I know half of you Cowboys fans out there are questioning why would TrueBlueNation say that the Dallas Cowboys need to draft a safety in this year’s draft?
We have so many glaring needs on this team like the horrible offensive line and adding depth at the defensive lines position. Why focus on the safety position?
The safeties will play a very important part in Monte Kiffin’s 4-3 defensive scheme.
The safeties in the Dallas 2 system are expected to be above-average cover men with the ability to break up passes, but each safety also are expected to have additional specific skills.
The strong safeties, while not expected to be great tacklers, are expected to be hard hitters. The hard-hitting strong safety protects the middle of the field from being exploited by small, fast receivers, and running backs on wheel route.
The free safety will be called upon to do one of two things in certain situations: either blitz the quarterback, requiring him to have the skills necessary to beat a blocking half back or fullback, or to assume the coverage zone left by a blitzing cornerback.
1. S Eric Reid, LSU (6-1, 212)
STRENGTHS: Tall, long safety with a solid overall build that is still getting stronger. All-around defender who can play the run and pass. Flashes excellent closing speed, pummels receivers after the catch when coming downhill and can get into the backfield if smelling out the play after the snap. Has length and attitude to wrap up ball carriers in the open field. Brings power into cut tackles, lowering his shoulder to stop running backs cold. Also lays the wood over the middle, putting a shoulder into their midsection. Gets physical with receivers attempting to block him in the run game. Has athleticism to handle tight ends in the passing game. Possesses the height, vertical and competitive nature to win jump balls. Good enough hands to take advantage of poor throws, will undercut receivers and can catch the ball away from his frame.
WEAKNESSES: Gets over aggressive at times; will jump on short crossers, opening up the back half of the field, and overrun stretch plays to allow cutback lanes. Not a consistently powerful tackler, and will lunge and miss in the open field as he often fails to break down quickly. Recovery speed will be questioned, might be tough for him to catch NFL receivers if he takes a false step or in the aid of a teammate. Had shoulder surgery after his junior season in high school, though it hasn’t hurt him in college.
NFL COMPARISON: Mark Barron
2. S Kenny Vaccaro, Texas (6-0, 210)
Strengths: Has the ability to drop down and cover in the slot. Played some nickel back in college. Fluid hips and good change of direction ability. Has the size you want out of your safety. Can play either safety position. A good tackler in the open field. Is a good at blitzing and shows aggressiveness in the run game. Shows athletic ability to cover half the field in a cover 2 scheme. Has good vision and instincts in coverage.
Weaknesses: Can be overly aggressive when running towards the line of scrimmage and get himself out of position. Will bite on play action. Must wrap up better, will duck his head and leave cutback lanes. Plays at one speed, doesn’t have a 2nd gear he can turn on. Only had 5 interceptions in his career at Texas.
NFL COMPARISON: Morgan Burnett
3. S Jonathan Cyprien, Florida International (6-1, 210)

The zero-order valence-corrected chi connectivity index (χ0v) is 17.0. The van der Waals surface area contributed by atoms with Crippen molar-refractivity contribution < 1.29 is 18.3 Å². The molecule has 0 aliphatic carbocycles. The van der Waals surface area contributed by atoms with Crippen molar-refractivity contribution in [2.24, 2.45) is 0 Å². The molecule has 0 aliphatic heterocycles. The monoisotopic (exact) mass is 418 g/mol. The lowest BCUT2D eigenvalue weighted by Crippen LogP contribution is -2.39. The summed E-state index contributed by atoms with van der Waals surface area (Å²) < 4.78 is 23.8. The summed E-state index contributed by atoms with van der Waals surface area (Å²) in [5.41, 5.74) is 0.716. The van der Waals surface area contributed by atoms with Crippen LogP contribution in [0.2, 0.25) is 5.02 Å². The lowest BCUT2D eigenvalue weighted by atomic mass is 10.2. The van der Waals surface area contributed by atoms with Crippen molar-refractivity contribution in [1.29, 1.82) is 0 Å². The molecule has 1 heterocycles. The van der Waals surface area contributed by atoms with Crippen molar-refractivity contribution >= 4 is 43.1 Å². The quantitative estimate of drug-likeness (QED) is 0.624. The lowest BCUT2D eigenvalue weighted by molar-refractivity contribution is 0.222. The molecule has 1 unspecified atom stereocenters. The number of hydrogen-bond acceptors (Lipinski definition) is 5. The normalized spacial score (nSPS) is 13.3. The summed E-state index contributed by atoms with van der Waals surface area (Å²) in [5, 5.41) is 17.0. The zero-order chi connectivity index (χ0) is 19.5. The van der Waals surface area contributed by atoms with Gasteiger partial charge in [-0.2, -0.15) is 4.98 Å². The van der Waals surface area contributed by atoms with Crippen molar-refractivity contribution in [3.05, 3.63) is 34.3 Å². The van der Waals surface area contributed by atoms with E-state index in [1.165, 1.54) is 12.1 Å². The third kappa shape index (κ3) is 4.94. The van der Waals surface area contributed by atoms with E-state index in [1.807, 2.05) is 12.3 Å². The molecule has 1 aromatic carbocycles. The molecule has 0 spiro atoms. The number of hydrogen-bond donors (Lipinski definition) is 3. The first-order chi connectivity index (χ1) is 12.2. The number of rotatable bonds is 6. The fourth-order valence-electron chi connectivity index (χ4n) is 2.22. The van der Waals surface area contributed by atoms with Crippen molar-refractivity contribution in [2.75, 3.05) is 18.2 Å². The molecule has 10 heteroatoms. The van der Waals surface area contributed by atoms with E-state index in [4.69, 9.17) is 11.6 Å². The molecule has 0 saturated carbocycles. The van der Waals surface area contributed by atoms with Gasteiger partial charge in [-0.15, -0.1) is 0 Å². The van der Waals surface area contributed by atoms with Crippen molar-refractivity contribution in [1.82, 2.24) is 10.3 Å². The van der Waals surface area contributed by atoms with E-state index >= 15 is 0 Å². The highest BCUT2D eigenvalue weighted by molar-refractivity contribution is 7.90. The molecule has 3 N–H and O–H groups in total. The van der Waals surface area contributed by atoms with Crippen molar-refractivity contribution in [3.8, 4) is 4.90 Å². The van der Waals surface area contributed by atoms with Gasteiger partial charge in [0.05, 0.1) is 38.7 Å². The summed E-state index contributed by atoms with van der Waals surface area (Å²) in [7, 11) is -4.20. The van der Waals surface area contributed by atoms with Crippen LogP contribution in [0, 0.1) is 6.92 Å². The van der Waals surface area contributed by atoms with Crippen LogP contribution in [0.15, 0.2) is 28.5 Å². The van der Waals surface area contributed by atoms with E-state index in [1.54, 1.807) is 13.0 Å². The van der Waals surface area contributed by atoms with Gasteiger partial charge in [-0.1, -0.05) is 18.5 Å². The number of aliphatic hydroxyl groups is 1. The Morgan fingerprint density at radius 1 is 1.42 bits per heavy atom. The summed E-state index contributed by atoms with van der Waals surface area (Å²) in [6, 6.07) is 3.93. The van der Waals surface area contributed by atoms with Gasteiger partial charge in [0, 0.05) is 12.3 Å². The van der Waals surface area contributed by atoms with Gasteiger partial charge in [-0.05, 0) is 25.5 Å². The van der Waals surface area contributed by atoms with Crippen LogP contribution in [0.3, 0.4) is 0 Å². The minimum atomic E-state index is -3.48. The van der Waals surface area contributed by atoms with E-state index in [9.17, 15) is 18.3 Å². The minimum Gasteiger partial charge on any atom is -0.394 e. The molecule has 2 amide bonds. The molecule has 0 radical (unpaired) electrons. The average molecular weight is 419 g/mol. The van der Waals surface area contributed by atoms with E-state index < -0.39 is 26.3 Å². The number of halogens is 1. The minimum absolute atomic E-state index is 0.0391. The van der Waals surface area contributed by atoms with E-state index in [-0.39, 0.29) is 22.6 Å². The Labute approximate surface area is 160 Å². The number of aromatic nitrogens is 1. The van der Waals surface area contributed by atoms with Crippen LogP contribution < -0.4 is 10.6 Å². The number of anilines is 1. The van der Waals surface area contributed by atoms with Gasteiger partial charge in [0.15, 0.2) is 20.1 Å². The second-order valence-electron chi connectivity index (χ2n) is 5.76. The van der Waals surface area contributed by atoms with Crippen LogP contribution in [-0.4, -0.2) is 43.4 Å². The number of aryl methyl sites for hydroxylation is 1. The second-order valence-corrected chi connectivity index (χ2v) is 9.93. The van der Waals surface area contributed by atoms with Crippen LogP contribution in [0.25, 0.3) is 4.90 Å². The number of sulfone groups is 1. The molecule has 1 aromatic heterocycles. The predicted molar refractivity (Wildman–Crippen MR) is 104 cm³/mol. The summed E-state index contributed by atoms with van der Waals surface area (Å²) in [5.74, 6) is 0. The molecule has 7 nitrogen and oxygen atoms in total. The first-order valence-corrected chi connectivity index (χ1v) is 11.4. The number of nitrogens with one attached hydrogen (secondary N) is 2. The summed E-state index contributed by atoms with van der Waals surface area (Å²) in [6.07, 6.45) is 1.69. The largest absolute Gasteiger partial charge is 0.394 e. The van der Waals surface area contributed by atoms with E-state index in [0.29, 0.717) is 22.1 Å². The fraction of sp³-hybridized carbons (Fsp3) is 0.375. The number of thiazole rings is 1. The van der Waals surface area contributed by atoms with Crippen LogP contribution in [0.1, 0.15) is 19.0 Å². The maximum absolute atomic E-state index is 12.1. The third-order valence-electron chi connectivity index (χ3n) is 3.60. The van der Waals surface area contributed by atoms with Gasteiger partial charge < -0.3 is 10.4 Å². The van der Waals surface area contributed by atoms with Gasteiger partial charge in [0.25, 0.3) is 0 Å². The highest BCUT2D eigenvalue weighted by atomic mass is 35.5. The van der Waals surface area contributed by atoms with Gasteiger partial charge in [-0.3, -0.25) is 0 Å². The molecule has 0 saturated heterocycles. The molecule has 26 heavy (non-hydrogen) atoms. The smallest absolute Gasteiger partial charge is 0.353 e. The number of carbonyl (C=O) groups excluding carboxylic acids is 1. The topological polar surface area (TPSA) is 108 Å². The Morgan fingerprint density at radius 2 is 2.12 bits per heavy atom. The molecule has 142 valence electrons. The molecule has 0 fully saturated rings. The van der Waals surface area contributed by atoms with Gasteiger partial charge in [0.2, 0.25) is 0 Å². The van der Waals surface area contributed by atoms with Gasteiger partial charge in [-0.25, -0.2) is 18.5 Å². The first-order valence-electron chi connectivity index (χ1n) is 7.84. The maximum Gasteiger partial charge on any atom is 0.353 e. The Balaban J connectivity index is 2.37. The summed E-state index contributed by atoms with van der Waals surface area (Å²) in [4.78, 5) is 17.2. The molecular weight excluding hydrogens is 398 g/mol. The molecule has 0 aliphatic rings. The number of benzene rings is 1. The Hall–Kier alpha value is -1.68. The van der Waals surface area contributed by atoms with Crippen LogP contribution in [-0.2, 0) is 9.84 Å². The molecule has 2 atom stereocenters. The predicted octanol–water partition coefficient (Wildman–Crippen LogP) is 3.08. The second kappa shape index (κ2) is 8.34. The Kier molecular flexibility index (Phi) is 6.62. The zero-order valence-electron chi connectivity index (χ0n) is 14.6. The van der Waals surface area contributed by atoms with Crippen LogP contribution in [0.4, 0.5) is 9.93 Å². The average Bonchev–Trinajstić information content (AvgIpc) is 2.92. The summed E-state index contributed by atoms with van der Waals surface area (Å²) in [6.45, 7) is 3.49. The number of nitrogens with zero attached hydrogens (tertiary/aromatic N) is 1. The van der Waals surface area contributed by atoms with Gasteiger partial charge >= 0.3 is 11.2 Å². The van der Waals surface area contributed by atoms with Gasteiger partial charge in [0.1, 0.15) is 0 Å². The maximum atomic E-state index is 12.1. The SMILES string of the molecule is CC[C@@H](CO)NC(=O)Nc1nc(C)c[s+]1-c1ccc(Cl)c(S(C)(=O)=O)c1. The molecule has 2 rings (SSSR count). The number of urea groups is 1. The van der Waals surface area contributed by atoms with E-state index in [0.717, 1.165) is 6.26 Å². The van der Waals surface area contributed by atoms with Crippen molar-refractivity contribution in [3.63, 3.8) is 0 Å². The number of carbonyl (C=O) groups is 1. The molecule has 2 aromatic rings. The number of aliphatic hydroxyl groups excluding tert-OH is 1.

STRENGTHS: Cyprien certainly looks and plays like a Strong Safety with solid thickness throughout his build. He has an aggressive playing style and likes to meet the ballcarrier with a pop and refuses to let up. Jonathan has enough speed and athleticism to cover ground as a zone defender in the back half and line up against slot receivers inside. He beats receiver blocks with quickness or strength. Cyprien can be used as a blitzer on run or pass plays and is capable of overpower Running Back blocks. He has consistently played well against so-called “top” competition over his career, enjoying standout performances in past years against the likes of Texas A&M, Rutgers, Maryland and Louisville, among others.
WEAKNESSES: Some are concerned about Cyprien’s straight-line speed. He doesn’t have elite range or the height/length combination to play as a single-deep safety and played a lot of two-deep coverage at FIU. Not a true center fielder, more of a big hitter who takes aggressive angles to the ball and consistently tackles ball carriers high. Jonathan is quick enough to make a hit after the catch when deep, but is often a step slow in pass recognition coming into his area. His aggressiveness in coverage means he can bite on play action, but also means he will jump underneath routes. He could be better in changing directions and does not recover like a corner if beaten by a quick move off the line or in space.
NFL COMPARISON: Jordan Babineaux
4. S Matt Elam, Florida (5’10, 207)
STRENGTHS: Plays close to the line of scrimmage or in the box very often. At his best when asked to make a play, either blitzing or one on one on the edge. Frequently assigned to cover the slot receiver. There are times when he flashes tremendous disruption when the play is developing in front of him.
WEAKNESSES: Would rather drift laterally against the run rather than plant his outside foot, free outside arm, and force run up field immediately. For how many hard-hitting splash plays he makes, he could be much more aggressive every down. Little urgency to his game. Seen standing around far too often.
NFL COMPARISON: Quintin Mikell
Other safeties to keep an eye out for in this year’s draft.
- S Bacarri Rambo, Georgia (6-1, 211)
- S T.J. McDonald, USC (6-3, 219)